19cff04 Jan 9, 2018
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@ikesyo @benrimmington
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Target environment platform condition


This proposal introduces a platform condition to differentiate device and simulator builds. This condition subsumes a common pattern of conditional compilation for Metal, Keychain, and AVFoundation Camera code.

Swift-evolution threads:


A common developer requirement is to conditionally compile code based on whether the current compilation target is a simulator or a real device. The current technique for accomplishing this involves testing for particular combinations of presumed mismatch between architecture and operating system. This is fragile and non-obvious, and requires reasoning about complex nested conditions that obscure the user's purpose.

For example, code often looks like this:

// Test for a simulator destination
#if (arch(i386) || arch(x86_64)) && (!os(macOS))

// More restrictive test for iOS simulator
// Adjust the os test for watchOS, tvOS
#if (arch(i386) || arch(x86_64)) && os(iOS)
    // iOS simulator code

Proposed Solution

This proposal adds a new platform condition targetEnvironment with a single valid argument: simulator.

In other words, the proposal is to enable conditional compilation of the form #if targetEnvironment(simulator).

Detailed Design

When the compiler is targeting simulator environments, the targetEnvironment(simulator) condition will evaluate to true. Otherwise it will evaluate as false.

In the future, other target environments may be indicated using different arguments to the targetEnvironment condition. It is a general extension point for disambiguating otherwise-similar target environments.

The name of the condition is motivated by the fact that an unambiguous indication of target environment can be made using the 4th (seldom used, but valid) environment field of the target triple provided to the compiler.

In other words, if the compiler's target triple is specified with an environment field such as arm64-apple-tvos-simulator, the targetEnvironment(simulator) condition will be set.

As a transitionary measure: until users have migrated to consistent use of target triples with an explicit simulator value in the environment field, the Swift compiler will infer it from the remaining components of the target triple, without requiring the user to approximate the condition through combinations of os and arch platform conditions.

In other words, while a given target triple may be missing the environment field, the targetEnvironment(simulator) condition may still be true, if it is inferred that the current target triple denotes a simulator environment.

Source compatibility

This is an additive proposal, existing code will continue to work.

A warning and fixit may be provided for migrating recognizable cases in existing code, but this will necessarily be best-effort, as existing conditions may be arbitrarily complex.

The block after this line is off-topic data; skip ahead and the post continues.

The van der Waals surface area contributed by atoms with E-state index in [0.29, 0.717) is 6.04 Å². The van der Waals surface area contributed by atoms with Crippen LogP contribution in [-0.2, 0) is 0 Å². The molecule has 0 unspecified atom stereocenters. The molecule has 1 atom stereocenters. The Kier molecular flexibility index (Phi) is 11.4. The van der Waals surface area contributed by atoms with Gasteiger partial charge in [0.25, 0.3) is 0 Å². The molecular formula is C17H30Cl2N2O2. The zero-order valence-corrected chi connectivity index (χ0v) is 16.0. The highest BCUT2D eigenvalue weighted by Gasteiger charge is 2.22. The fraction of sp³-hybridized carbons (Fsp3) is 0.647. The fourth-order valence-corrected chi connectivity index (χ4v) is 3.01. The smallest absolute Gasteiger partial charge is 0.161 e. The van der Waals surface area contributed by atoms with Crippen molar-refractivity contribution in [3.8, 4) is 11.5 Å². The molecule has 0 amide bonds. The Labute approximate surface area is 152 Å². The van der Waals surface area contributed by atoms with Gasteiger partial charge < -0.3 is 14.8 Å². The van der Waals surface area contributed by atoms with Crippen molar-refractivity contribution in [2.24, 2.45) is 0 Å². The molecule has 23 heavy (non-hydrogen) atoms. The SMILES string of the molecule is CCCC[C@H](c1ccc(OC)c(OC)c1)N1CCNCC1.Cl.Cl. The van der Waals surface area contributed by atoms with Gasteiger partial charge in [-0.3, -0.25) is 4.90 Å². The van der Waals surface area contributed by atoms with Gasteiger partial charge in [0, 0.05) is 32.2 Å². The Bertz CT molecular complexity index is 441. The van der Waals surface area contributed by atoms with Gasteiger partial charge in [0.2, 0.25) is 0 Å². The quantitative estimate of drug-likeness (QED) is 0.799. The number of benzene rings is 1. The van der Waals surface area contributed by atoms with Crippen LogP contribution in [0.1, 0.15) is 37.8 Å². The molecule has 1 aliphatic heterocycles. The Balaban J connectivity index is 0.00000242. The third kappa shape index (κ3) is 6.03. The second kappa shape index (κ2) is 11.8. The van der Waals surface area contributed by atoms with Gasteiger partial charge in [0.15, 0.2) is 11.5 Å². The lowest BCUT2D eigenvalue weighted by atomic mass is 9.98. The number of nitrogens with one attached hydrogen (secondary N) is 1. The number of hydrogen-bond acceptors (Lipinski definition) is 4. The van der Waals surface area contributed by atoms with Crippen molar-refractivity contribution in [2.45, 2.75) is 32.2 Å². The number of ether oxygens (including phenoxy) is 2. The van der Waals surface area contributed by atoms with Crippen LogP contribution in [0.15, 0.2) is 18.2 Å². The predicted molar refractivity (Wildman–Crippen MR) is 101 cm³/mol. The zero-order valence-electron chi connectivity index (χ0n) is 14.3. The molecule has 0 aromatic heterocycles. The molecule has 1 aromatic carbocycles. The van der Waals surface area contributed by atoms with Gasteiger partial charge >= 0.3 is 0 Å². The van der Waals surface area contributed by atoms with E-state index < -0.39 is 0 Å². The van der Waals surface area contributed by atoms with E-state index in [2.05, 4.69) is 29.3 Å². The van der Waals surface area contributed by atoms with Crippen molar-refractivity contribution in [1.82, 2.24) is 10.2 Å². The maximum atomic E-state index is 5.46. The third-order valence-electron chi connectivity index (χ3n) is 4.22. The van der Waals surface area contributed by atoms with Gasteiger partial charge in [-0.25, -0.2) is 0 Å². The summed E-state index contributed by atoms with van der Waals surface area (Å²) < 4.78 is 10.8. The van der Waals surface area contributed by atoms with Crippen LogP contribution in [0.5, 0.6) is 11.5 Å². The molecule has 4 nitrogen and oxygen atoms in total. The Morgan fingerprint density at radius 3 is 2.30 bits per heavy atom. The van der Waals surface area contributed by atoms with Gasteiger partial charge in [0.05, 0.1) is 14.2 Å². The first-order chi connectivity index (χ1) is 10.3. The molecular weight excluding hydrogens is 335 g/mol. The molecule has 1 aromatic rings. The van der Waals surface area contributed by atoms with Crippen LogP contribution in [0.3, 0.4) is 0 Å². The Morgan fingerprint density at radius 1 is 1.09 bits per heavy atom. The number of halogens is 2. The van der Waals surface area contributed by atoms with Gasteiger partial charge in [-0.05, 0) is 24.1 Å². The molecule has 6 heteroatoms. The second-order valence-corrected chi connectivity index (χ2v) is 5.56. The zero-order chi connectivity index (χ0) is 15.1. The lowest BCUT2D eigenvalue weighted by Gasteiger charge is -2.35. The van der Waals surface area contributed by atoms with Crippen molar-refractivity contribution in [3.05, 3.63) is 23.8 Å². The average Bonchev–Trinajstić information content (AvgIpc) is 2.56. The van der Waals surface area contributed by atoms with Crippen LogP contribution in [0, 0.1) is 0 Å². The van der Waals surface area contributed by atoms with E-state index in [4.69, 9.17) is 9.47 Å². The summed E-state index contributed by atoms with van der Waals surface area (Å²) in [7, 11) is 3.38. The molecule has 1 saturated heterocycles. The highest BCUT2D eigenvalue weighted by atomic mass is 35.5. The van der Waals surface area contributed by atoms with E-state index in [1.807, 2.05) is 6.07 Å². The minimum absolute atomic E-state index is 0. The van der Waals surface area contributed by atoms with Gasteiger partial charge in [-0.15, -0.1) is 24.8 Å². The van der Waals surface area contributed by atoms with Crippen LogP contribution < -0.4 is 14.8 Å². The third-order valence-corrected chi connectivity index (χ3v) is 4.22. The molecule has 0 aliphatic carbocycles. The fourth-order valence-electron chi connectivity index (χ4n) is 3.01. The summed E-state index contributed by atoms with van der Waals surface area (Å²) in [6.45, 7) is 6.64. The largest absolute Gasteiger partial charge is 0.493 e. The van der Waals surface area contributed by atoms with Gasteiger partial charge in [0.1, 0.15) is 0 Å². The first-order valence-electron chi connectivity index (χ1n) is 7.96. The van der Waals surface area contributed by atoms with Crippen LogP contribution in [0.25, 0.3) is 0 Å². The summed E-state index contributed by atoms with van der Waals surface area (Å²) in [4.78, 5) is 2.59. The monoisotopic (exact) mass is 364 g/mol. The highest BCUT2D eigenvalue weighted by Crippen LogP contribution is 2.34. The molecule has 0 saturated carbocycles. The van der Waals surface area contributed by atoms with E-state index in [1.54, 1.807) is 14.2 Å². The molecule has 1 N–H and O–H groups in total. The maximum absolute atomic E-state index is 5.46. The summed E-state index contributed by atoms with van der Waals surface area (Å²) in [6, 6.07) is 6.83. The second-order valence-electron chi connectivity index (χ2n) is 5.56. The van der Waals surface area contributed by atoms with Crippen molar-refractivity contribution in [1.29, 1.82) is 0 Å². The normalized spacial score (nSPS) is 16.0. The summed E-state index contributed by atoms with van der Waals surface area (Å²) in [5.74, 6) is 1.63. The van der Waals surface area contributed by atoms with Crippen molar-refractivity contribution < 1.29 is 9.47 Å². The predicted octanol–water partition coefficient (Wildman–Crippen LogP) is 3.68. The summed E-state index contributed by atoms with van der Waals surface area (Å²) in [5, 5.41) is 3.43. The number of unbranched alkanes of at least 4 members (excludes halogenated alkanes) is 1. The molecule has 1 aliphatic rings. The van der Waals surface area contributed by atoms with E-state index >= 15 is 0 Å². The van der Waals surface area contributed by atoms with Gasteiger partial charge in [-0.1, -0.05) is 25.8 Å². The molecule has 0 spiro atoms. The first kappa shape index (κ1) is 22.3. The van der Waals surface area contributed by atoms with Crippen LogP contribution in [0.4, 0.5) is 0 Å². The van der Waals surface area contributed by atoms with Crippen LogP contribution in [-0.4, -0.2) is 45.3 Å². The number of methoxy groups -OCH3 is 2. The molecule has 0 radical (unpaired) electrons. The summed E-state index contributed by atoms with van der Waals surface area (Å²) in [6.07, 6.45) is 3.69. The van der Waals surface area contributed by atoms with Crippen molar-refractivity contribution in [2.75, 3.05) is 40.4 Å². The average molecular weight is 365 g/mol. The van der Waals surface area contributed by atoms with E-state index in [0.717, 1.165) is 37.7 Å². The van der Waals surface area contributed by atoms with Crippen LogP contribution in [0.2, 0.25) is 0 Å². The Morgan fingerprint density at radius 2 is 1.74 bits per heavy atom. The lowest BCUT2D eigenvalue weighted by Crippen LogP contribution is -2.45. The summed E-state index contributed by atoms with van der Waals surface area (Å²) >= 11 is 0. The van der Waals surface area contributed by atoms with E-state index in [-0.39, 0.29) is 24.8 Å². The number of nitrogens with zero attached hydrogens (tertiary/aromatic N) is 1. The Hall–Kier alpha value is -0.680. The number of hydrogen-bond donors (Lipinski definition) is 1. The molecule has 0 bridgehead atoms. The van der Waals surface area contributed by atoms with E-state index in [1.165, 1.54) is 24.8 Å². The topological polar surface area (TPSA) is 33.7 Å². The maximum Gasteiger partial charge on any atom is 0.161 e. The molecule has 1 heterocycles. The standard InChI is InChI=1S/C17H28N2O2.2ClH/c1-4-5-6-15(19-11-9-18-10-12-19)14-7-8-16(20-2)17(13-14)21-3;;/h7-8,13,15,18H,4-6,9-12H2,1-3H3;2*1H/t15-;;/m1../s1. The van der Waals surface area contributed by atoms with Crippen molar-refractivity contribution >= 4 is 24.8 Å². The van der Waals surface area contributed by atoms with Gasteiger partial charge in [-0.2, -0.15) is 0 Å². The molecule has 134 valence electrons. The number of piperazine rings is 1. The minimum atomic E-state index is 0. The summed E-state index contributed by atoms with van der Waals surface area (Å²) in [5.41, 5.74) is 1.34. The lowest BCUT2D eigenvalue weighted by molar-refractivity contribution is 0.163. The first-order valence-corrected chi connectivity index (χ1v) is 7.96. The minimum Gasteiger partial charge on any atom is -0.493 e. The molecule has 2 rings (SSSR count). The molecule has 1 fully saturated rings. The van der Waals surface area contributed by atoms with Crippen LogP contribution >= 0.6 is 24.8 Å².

Effect on ABI stability


Effect on API resilience


Current Art

Swift currently supports the following platform conditions:

  • The os() function that tests for macOS, iOS, watchOS, tvOS, Linux, Windows, FreeBSD, Android, PS4, Cygwin and Haiku
  • The arch() function that tests for x86_64, arm, arm64, i386, powerpc64, powerpc64le and s390x
  • The swift() function that tests for specific Swift language releases, e.g. swift(>=2.2)

Comparison with other languages

  1. Rust's conditional compilation system includes the target_env configuration option, which similarly presents the environment field of the target triple.
  2. In Clang, several environment-based preprocessor symbols can be used to achieve similar effects (__CYGWIN__, __ANDROID__, etc.) though the mapping is quite ad-hoc and the 4th field of the target triple is officially documented as representing the target ABI. In the implementation, however, the 4th field is treated as environment (subsuming ABI) and a 5th field for object format is supported.
  3. Clang also supports various flags such as -mtvos-simulator-version-min which define a simulator-specific preprocessor symbol __APPLE_EMBEDDED_SIMULATOR__.

Alternatives Considered

Some possible alternatives were considered:

  1. As in the first round of this proposal, target(simulator). This has the advantage of brevity, but the disadvantage of using a relatively overloaded term, and contradicts the existing design of using a separate condition per-component of the target triple (os() and arch()).
  2. A similarly brief environment(simulator) condition, which has the disadvantage that users may mistake it for a means of accessing environment variables of the compiler process.
  3. An additional state for the os or arch conditions, such as os(simulator). This would complicate both the definition and implementation of platform conditions, while blurring the notion of an operating system.
  4. Avoidance of the target triple altogether, and use of a dedicated simulator() platform condition. This is the simplest option, but is less-similar to existing conditions and may introduce more meaningless combinations of flags as the set of target environments grows (rather than mutually exclusive arguments to targetEnvironment).